But wait, there's more! There are free donuts on the 10th floor.

WILSON RAJ: Oh, that would be – I'd be rushing right there.

R "RAY" WANG: See, I'm learning. Your decision of choosing the donuts on the 10th floor was smart, but did you take those donuts back to the office, did you eat it yourself?

WILSON RAJ: Share it with the boss.

R "RAY" WANG: Or did you give it to your boss on the way up?

WILSON RAJ: There you go.

R "RAY" WANG: There you go. Share it with the boss, right? And that's the learning, right? And so, what do we do? We just walked through this. We talked about the fact that we digital exhaust, right? Then we figured out how we were going to deliver on a set of immersive experiences. Those immersive experiences didn't care what channel you were in, right? They basically took the context, they understood what was going on, delivered different channels.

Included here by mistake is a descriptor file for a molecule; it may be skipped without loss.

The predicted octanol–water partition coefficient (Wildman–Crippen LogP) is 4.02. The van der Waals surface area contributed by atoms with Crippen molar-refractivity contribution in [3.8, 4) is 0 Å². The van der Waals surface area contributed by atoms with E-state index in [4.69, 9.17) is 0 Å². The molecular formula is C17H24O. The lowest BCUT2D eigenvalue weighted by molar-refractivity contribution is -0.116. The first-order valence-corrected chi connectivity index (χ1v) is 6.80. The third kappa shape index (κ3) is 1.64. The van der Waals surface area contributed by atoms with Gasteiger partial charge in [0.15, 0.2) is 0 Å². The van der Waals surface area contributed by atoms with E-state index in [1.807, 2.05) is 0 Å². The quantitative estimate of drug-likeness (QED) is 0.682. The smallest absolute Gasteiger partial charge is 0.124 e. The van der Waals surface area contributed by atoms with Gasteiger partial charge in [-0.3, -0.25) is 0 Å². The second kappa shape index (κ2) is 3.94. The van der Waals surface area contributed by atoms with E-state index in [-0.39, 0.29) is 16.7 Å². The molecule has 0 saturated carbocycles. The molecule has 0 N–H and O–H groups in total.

Then we actually started delivering the personalization at scale. We had anticipatory analytics. I gave you a bunch of catalysts that inspired you to make a set of choices. If you took the choices, we had value exchange. Sometimes it's consensus, we had a meeting request. Sometimes it's an action, you forwarded something that's non-monetary. And sometimes you paid for something, it was a transaction.

And what we start studying is the cadence of those interactions, which we learn over time, we apply to our ML models, and we start bringing that process back in again. And we know what you did last time when you go back into the lobby at 2:00 in the afternoon, and maybe there's not a meeting request that's open, but maybe you'll take the free Bundt cake on floor three.